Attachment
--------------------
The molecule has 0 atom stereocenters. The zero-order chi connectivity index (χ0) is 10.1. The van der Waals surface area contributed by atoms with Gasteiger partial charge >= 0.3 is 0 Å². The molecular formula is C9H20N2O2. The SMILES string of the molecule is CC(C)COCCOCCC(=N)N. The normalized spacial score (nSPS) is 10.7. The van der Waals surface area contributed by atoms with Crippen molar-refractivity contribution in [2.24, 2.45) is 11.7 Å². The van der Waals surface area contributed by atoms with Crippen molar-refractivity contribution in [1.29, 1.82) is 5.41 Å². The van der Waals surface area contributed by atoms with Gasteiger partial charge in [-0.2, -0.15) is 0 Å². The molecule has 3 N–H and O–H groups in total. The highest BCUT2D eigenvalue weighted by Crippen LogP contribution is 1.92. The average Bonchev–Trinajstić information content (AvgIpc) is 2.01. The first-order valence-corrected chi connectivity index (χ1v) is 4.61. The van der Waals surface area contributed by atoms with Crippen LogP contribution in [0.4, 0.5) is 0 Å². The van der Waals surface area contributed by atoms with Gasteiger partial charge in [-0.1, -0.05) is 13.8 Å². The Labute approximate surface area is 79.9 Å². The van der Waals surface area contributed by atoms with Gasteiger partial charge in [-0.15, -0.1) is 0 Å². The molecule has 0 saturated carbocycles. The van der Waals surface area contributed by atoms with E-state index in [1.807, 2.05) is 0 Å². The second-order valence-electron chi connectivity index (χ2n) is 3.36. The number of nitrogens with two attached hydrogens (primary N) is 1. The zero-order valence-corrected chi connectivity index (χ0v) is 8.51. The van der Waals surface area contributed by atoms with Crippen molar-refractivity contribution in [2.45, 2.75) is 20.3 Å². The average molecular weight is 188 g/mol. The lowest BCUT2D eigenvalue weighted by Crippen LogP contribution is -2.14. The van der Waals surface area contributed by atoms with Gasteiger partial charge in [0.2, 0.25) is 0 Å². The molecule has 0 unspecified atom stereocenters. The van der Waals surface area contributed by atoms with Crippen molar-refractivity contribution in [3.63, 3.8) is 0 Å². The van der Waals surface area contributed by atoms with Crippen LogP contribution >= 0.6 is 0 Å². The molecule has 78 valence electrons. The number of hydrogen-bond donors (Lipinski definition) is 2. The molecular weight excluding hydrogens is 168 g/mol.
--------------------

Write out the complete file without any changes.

The molecule has 0 atom stereocenters. The zero-order chi connectivity index (χ0) is 10.1. The van der Waals surface area contributed by atoms with Gasteiger partial charge >= 0.3 is 0 Å². The molecular formula is C9H20N2O2. The SMILES string of the molecule is CC(C)COCCOCCC(=N)N. The normalized spacial score (nSPS) is 10.7. The van der Waals surface area contributed by atoms with Crippen molar-refractivity contribution in [2.24, 2.45) is 11.7 Å². The van der Waals surface area contributed by atoms with Crippen molar-refractivity contribution in [1.29, 1.82) is 5.41 Å². The van der Waals surface area contributed by atoms with Gasteiger partial charge in [-0.2, -0.15) is 0 Å². The molecule has 3 N–H and O–H groups in total. The highest BCUT2D eigenvalue weighted by Crippen LogP contribution is 1.92. The average Bonchev–Trinajstić information content (AvgIpc) is 2.01. The first-order valence-corrected chi connectivity index (χ1v) is 4.61. The van der Waals surface area contributed by atoms with Crippen LogP contribution in [0.4, 0.5) is 0 Å². The van der Waals surface area contributed by atoms with Gasteiger partial charge in [-0.1, -0.05) is 13.8 Å². The Labute approximate surface area is 79.9 Å². The van der Waals surface area contributed by atoms with Gasteiger partial charge in [-0.15, -0.1) is 0 Å². The molecule has 0 saturated carbocycles. The van der Waals surface area contributed by atoms with E-state index in [1.807, 2.05) is 0 Å². The second-order valence-electron chi connectivity index (χ2n) is 3.36. The number of nitrogens with two attached hydrogens (primary N) is 1. The zero-order valence-corrected chi connectivity index (χ0v) is 8.51. The van der Waals surface area contributed by atoms with Crippen molar-refractivity contribution in [2.45, 2.75) is 20.3 Å². The average molecular weight is 188 g/mol. The lowest BCUT2D eigenvalue weighted by Crippen LogP contribution is -2.14. The van der Waals surface area contributed by atoms with Gasteiger partial charge in [0.2, 0.25) is 0 Å². The molecule has 0 unspecified atom stereocenters. The van der Waals surface area contributed by atoms with Crippen molar-refractivity contribution in [3.63, 3.8) is 0 Å². The van der Waals surface area contributed by atoms with Crippen LogP contribution >= 0.6 is 0 Å². The molecule has 78 valence electrons. The number of hydrogen-bond donors (Lipinski definition) is 2. The molecular weight excluding hydrogens is 168 g/mol.